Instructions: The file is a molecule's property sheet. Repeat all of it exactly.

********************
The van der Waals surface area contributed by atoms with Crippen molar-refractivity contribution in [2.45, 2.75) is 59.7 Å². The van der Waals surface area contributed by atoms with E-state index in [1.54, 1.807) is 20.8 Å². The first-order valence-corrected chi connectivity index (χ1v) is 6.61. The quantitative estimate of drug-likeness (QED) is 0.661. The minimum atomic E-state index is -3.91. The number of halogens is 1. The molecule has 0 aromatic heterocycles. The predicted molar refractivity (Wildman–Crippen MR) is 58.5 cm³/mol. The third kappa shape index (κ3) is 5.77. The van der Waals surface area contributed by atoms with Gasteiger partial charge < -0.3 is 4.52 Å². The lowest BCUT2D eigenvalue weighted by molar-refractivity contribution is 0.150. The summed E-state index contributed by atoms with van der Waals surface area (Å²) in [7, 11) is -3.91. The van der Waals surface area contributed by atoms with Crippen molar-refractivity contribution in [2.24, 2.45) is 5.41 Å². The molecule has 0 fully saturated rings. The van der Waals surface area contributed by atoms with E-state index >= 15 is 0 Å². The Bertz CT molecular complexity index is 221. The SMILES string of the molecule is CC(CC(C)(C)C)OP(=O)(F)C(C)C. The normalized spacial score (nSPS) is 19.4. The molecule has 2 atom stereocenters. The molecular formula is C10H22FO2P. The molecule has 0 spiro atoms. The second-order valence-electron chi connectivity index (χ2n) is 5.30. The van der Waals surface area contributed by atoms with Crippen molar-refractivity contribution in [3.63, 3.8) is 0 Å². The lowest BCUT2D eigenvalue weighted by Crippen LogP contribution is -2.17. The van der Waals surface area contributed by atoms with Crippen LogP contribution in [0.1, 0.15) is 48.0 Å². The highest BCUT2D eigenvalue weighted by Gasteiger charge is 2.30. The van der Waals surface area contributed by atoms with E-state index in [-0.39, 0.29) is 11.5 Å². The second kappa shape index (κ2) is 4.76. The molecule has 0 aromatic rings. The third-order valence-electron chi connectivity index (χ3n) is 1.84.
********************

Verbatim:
The van der Waals surface area contributed by atoms with Crippen molar-refractivity contribution in [2.45, 2.75) is 59.7 Å². The van der Waals surface area contributed by atoms with E-state index in [1.54, 1.807) is 20.8 Å². The first-order valence-corrected chi connectivity index (χ1v) is 6.61. The quantitative estimate of drug-likeness (QED) is 0.661. The minimum atomic E-state index is -3.91. The number of halogens is 1. The molecule has 0 aromatic heterocycles. The predicted molar refractivity (Wildman–Crippen MR) is 58.5 cm³/mol. The third kappa shape index (κ3) is 5.77. The van der Waals surface area contributed by atoms with Gasteiger partial charge < -0.3 is 4.52 Å². The lowest BCUT2D eigenvalue weighted by molar-refractivity contribution is 0.150. The summed E-state index contributed by atoms with van der Waals surface area (Å²) in [7, 11) is -3.91. The van der Waals surface area contributed by atoms with Crippen molar-refractivity contribution in [2.24, 2.45) is 5.41 Å². The molecule has 0 fully saturated rings. The van der Waals surface area contributed by atoms with E-state index >= 15 is 0 Å². The Bertz CT molecular complexity index is 221. The SMILES string of the molecule is CC(CC(C)(C)C)OP(=O)(F)C(C)C. The normalized spacial score (nSPS) is 19.4. The molecule has 2 atom stereocenters. The molecular formula is C10H22FO2P. The molecule has 0 spiro atoms. The second-order valence-electron chi connectivity index (χ2n) is 5.30. The van der Waals surface area contributed by atoms with Crippen molar-refractivity contribution in [3.63, 3.8) is 0 Å². The lowest BCUT2D eigenvalue weighted by Crippen LogP contribution is -2.17. The van der Waals surface area contributed by atoms with Crippen LogP contribution in [0.1, 0.15) is 48.0 Å². The highest BCUT2D eigenvalue weighted by Gasteiger charge is 2.30. The van der Waals surface area contributed by atoms with E-state index in [-0.39, 0.29) is 11.5 Å². The second kappa shape index (κ2) is 4.76. The molecule has 0 aromatic rings. The third-order valence-electron chi connectivity index (χ3n) is 1.84.